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Not really, for the same reason that you cannot travel west by jumping up in the air and let Earth rotate underneath you, such that you land a little farther to the west. The reason is that standing on Earth's surface, you already have a velocity toward the east which matches exactly the speed of the surface. Thus, in the reference frame of Earth, you ...


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I'm not sure exactly how to answer this, but certainly most of what you see is local. In the southern hemisphere we see the "milky Way" as a kind of lighter smudge across the sky: http://s.ngm.com/2010/12/milky-way/img/milky-way-galaxy-615.jpg, but that's probably still only a small fraction of the Milky-way, probably mostly the closest arm. The ...


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An average eye can see about 4000 objects in the night sky. The brightest are planets from the Solar system, and almost all others are stars from our galaxy, the Milky Way. Some other galaxies may be spotted, but very few. Even accounting for just half the sky, that is a very very tiny proportion of our galaxy, estimated to contain between 100 and 400 ...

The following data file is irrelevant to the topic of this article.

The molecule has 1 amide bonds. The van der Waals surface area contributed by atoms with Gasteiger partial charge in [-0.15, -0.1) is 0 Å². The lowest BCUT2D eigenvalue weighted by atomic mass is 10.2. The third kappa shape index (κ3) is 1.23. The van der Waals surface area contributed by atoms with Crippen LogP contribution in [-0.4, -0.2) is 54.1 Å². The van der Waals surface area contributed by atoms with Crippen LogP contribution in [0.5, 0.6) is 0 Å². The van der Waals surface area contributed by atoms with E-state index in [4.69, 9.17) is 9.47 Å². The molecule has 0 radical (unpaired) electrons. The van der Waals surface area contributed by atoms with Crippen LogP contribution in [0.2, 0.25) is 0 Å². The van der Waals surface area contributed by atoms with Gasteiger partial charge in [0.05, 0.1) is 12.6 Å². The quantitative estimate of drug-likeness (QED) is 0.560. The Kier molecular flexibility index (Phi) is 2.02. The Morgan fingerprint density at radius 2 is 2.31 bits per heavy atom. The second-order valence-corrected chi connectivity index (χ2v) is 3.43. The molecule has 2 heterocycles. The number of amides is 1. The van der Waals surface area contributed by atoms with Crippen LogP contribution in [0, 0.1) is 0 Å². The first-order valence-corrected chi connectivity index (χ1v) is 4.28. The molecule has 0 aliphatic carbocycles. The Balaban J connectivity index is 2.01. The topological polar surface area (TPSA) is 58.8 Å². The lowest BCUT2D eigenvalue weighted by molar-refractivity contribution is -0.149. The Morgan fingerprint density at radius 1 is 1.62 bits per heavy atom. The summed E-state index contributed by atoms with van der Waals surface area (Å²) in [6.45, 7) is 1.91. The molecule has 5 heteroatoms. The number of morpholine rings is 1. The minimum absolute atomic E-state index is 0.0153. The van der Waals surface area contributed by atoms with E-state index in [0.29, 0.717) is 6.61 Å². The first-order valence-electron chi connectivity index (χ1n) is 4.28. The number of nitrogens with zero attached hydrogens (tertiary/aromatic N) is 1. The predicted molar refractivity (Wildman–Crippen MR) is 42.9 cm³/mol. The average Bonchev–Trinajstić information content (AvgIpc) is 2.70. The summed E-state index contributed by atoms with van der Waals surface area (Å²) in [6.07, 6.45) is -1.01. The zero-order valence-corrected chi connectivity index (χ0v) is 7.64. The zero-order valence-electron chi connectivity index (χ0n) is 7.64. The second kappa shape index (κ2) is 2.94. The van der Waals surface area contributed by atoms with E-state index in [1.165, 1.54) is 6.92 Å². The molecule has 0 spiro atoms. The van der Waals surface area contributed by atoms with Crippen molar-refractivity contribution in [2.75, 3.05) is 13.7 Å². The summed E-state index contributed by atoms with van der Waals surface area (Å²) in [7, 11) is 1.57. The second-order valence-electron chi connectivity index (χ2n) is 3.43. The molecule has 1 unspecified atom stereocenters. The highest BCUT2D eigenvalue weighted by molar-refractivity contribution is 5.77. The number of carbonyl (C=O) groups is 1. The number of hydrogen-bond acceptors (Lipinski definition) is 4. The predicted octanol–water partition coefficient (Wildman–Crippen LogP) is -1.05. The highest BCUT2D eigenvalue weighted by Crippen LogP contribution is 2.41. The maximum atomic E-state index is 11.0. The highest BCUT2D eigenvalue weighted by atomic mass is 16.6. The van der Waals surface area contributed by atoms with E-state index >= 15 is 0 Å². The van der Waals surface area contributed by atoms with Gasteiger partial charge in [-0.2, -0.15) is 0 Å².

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From personal experience - yes your Stellarium picture looks like a good dark sky in the Canary Islands. Certainly, the Milky Way is plainly visible, with lots of detail available to the dark-adapted eye. I more frequently view from the top of La Palma, which suffers a little less light pollution than Teide to the East. The Canarian sky law was largely ...


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This is actually a really, really tough question. Look at this diagram: Purple: Norma Arm and Outer Arm. Green: Scutum-Centaurus Arm Pink: Carina-Sagittarius Arm Cyan: 3 kpc Arm and Perseus Arm So we can slightly modify this picture by saying that there are four arms, and calling them by the following names: Norma-Outer Arm This arm has one end at ...


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The mass will be slightly less than the combine masses of the 2 galaxies since some of the stars will be hurled away. Since the disks of the galaxies are at an angle to each other, the volume would be (roughly) the volume of the 2 galaxies as they collide. Eventually, the volume will decrease (I'm guessing to between 60 to 70%) as the stars adapt to their ...



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